At the season's close, Yoon ended years of speculation by announcing his intention to sign with an MLB team for the 2014 season. After his Triple Crown-winning 2011 season, the Korean hired Scott Boras to represent him, starting the speculation and rumors that he would ask his team to post him. The right-hander never did, but now that he's an international free agent he will be taking his services to North America without the KIA Tigers acting as a middleman.

His KBO stats are as follows:

Year Age ERA FIP IP K/9 BB/9 H/9 HR/9
2009 22 3.46 3.33 119.2 8.8 3.3 8.3 0.7
2010 23 3.83 3.05 101.1 8.4 3.2 8.5 0.4
2011 24 2.45 2.75 172.1 9.3 2.3 7.2 0.5
2012 25 3.12 2.82 153 8.1 1.9 7.1 0.5
2013 26 4.00 3.76 87.2 7.8 2.9 9.3 0.9

Throwing from a three-quarters delivery, Yoon's fastball generally sits in the low-90s and tops out in the mid-90s. Because of his injury in 2013, his fastball velocity was down slightly, still averaging about 90 MPH or so but not topping out much higher than that. His slider—his primary out pitch—sits in the mid-80s and is a tight, hard-breaking pitch. He throws the occasional change-up and curveball to round out his repertoire.

Does He Make Sense For The Mets?

It seems like an odd time for Yoon to leave Korea to come to the U.S. to play baseball. To some extent he can cash in on the success his fellow countryman, Hyun-Jun Ryu, but given that he is coming off of a down season in 2013, his ability to obtain optimum value for his services is considerably diminished.

Despite serving as team closer at the end of the 2013 season, whatever team signs Yoon is going to use him as a starting pitcher. I don't think that he has the stuff to thrive as a high-leverage reliever in the U.S., and since it is hard enough to find reliable starting pitching, why alter an equation that has historically worked by converting him into relief? Yoon himself has commented that he expects to be used—and paid—like a starter, so he is obviously not going to sign a deal with a team that doesn't give him that opportunity.

The Mets can safely pencil Jonathon Niese, Dillon Gee, and Zack Wheeler into their rotation for 2014, but after that things get hazy. Jenrry Mejia certainly made the case that he deserves to get a shot to start, but his long injury history leaves plenty of uncertainty. Even if you assume good health for Mejia, that still leaves one final spot in the rotation to be filled. Would it more cost effective to take a gamble on Yoon and his upside and hope that he is able to thrive against MLB batters, or to give a back-of-the-rotation starter less money but know to expect marginal, mixed results?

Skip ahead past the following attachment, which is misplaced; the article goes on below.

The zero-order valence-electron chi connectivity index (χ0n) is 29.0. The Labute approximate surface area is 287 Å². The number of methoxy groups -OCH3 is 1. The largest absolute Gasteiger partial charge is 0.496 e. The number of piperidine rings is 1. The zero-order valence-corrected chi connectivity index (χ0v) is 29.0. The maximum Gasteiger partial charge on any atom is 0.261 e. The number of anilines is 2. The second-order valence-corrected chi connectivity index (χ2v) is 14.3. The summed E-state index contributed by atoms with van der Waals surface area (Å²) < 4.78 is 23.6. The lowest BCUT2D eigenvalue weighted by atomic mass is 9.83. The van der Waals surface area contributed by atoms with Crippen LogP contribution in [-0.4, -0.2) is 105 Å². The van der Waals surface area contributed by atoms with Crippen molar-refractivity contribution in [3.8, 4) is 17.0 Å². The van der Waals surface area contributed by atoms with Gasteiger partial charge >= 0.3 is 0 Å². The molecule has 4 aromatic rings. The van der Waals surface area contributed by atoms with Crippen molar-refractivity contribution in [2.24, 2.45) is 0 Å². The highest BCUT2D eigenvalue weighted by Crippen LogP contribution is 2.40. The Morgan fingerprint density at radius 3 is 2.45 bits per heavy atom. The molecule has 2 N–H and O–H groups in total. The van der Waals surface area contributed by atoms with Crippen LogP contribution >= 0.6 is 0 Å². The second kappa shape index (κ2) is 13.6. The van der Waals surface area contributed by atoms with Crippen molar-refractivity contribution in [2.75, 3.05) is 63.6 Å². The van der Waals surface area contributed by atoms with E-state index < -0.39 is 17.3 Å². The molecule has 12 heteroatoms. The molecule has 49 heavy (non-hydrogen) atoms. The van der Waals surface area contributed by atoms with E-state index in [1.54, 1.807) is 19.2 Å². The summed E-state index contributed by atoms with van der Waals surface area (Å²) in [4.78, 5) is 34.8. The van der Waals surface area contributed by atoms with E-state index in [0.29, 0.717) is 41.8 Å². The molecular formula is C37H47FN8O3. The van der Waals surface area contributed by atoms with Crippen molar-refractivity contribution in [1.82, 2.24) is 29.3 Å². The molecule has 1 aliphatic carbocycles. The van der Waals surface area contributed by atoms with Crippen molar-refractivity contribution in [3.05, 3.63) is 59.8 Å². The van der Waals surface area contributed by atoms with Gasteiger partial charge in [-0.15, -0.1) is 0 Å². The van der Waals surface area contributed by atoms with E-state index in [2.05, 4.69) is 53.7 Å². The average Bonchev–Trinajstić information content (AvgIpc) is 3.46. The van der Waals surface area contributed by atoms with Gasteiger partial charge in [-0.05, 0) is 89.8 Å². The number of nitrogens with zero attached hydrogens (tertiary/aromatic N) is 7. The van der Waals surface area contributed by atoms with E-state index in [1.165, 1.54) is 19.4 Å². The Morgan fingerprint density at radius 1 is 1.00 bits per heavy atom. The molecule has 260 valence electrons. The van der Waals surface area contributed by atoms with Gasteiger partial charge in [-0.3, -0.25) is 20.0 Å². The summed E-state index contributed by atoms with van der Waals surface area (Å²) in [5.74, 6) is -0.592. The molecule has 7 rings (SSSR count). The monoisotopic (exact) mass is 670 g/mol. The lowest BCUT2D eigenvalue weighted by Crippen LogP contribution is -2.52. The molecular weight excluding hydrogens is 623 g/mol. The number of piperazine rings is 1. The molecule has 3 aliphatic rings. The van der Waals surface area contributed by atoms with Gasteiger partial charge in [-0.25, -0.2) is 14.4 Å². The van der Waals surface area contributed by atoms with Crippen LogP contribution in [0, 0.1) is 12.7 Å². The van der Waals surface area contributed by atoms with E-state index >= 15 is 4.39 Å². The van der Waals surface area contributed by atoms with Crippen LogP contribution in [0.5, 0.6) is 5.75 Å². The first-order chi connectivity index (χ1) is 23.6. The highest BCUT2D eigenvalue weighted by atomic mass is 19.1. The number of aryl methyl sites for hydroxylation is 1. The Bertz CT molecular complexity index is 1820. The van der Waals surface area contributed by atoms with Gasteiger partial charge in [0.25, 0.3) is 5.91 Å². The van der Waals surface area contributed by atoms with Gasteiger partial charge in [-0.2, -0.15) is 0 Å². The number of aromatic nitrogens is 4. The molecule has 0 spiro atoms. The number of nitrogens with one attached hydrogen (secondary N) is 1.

Speaking of money, what is a realistic salary projection for Suk-Min Yoon? Hyun-Jun Ryu's six-year, $36 million contract is a good starting point. In Yoon's favor is that "Ryumania" was in full effect this past season, and as a result, a team desperate for pitching might believe that the right-hander is capable of having similar success in Major League Baseball and will pay him accordingly. Working against Yoon is that he is coming off of an injury-shortened season and, realistically speaking, he was never a better pitcher than Ryu. Though putting up overall comparable numbers, Hyun-Jun Ryu was a durable, left-handed workhorse, whereas Yoon was a year older, right-handed, frailer, and, according to some, poutier and more prone to unraveling when the pressure was on.

None of that is to say that Yoon is a bad pitcher, of course. Given his age, I think a three-year deal might be best for all sides. It's a mitigates some risk on the part of the signing team by keeping the contract term within reason, and it would offer Yoon the chance at free agency again when he is 30 years old, an age that wouldn't make him wholly undesirable. In terms of annual value, anything between $5 million and $10 million would be reasonable, with the actual number probably falling on the shorter side.